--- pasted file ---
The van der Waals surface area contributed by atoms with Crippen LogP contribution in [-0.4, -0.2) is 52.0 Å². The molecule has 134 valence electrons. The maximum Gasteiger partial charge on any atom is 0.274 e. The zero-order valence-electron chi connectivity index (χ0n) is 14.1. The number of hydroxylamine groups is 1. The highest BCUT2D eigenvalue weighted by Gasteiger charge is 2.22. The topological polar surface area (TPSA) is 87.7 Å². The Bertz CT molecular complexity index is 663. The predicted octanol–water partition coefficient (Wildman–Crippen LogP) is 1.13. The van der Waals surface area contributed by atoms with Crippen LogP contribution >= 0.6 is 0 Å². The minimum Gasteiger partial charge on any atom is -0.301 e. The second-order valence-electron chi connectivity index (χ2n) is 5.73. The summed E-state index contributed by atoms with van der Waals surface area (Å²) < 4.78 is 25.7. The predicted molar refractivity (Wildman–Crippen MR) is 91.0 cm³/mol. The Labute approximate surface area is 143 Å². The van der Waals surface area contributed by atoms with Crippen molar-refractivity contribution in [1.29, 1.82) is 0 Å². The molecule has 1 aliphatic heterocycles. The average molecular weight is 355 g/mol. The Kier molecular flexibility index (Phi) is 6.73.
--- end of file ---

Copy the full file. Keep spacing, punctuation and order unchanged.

The van der Waals surface area contributed by atoms with Crippen LogP contribution in [-0.4, -0.2) is 52.0 Å². The molecule has 134 valence electrons. The maximum Gasteiger partial charge on any atom is 0.274 e. The zero-order valence-electron chi connectivity index (χ0n) is 14.1. The number of hydroxylamine groups is 1. The highest BCUT2D eigenvalue weighted by Gasteiger charge is 2.22. The topological polar surface area (TPSA) is 87.7 Å². The Bertz CT molecular complexity index is 663. The predicted octanol–water partition coefficient (Wildman–Crippen LogP) is 1.13. The van der Waals surface area contributed by atoms with Crippen LogP contribution >= 0.6 is 0 Å². The minimum Gasteiger partial charge on any atom is -0.301 e. The second-order valence-electron chi connectivity index (χ2n) is 5.73. The summed E-state index contributed by atoms with van der Waals surface area (Å²) < 4.78 is 25.7. The predicted molar refractivity (Wildman–Crippen MR) is 91.0 cm³/mol. The Labute approximate surface area is 143 Å². The van der Waals surface area contributed by atoms with Crippen molar-refractivity contribution in [1.29, 1.82) is 0 Å². The molecule has 1 aliphatic heterocycles. The average molecular weight is 355 g/mol. The Kier molecular flexibility index (Phi) is 6.73.